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How to Fix Gaps in Vinyl Flooring

Updated February 21, 2017

If you see gaps between the tiles on your vinyl floor, the tiles were either installed incorrectly or the edges of the tiles have begun to curl up. It is important to fill in these gaps to prevent water and other materials from getting in the gap and underneath the tiles. For severe damage, the only course of action is to install new tiles. Most gaps in vinyl floors can easily be repaired by filling them in with a seam sealer.

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  1. Heat the tiles next to the gaps (or seams) with a hair dryer. The heat softens the vinyl tiles and makes them easier to peel up.

  2. Brush away any debris in the gap or under the tiles with a soft brush. Vacuum to remove any tiny particles. Scrape away any floor adhesive (or glue) near the gap and under the tiles with a putty knife. Vacuum the area again to make sure the area is completely clean and flat.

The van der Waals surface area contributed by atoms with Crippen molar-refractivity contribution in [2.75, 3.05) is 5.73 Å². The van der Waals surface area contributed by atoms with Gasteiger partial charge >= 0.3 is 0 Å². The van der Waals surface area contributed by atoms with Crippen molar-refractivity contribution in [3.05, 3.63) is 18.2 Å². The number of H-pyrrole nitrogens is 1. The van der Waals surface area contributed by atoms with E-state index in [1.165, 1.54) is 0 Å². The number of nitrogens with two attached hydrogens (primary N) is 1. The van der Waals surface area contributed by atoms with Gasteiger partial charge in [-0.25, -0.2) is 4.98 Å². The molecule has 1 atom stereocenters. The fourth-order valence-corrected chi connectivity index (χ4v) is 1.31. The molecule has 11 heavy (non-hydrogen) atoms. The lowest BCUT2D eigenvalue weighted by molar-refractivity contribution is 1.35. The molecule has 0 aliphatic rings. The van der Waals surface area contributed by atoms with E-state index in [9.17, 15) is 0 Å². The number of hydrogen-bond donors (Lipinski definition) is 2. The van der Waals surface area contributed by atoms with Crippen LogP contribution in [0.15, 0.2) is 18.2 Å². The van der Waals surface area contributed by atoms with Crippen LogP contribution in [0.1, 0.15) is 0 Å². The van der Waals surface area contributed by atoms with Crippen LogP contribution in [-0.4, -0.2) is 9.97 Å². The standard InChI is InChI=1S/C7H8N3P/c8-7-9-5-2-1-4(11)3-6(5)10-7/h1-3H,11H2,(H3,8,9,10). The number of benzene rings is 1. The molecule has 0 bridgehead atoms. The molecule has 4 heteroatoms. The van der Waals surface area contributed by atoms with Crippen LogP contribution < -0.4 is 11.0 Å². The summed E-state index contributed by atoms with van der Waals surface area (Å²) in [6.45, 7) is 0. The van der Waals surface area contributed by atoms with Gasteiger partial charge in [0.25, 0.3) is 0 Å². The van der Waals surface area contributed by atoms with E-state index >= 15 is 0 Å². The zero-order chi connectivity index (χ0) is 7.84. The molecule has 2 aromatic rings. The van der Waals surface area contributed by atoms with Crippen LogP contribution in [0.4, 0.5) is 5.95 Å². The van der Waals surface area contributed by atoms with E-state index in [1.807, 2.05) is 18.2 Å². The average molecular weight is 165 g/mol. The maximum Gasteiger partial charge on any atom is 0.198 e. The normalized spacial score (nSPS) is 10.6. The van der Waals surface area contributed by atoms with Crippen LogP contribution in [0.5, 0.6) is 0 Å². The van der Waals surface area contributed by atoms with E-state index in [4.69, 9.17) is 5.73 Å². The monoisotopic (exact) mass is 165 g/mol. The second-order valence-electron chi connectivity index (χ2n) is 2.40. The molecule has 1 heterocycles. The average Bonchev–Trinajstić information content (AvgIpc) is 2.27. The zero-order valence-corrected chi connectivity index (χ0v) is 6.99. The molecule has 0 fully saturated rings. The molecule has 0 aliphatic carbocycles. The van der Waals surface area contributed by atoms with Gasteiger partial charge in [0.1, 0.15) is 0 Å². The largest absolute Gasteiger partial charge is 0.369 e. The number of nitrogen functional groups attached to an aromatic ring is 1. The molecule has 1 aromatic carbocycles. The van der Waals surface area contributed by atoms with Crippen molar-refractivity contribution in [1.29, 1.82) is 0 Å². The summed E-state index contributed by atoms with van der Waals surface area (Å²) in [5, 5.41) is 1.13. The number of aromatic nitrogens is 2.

3. Work some floor adhesive under the edges of the tiles with a putty knife. Press the tiles back into place. Remove any excess adhesive that squeezes up in the gap with a wet rag.

  4. Place a piece of waxed paper on top of the gap. Place some heavy books on top of the waxed paper to apply weight on the area, and secure the tiles overnight.

  5. Remove the books and waxed paper. Apply a liquid seam sealer in the gap.

  6. Wipe up any excess sealant that gets on the tile with a wet rag. Allow the seam sealer to dry and set overnight.

  7. Tip

    Read the labels of the floor-adhesive and seam-sealing products for any specific instructions.


    Open the windows and air out the room when working with floor adhesive.

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Things You'll Need

  • Hair dryer
  • Soft brush
  • Vacuum
  • Putty knife
  • Floor adhesive
  • Rags
  • Waxed paper
  • Books
  • Vinyl seam sealer

About the Author

John Smith is a writer with over 30 years experience. He has worked at a newspaper, various magazines and websites, and he has interests in a wide range of subjects including sports, politics and entertainment. Smith earned a bachelor's degree in history from the College of New Jersey.

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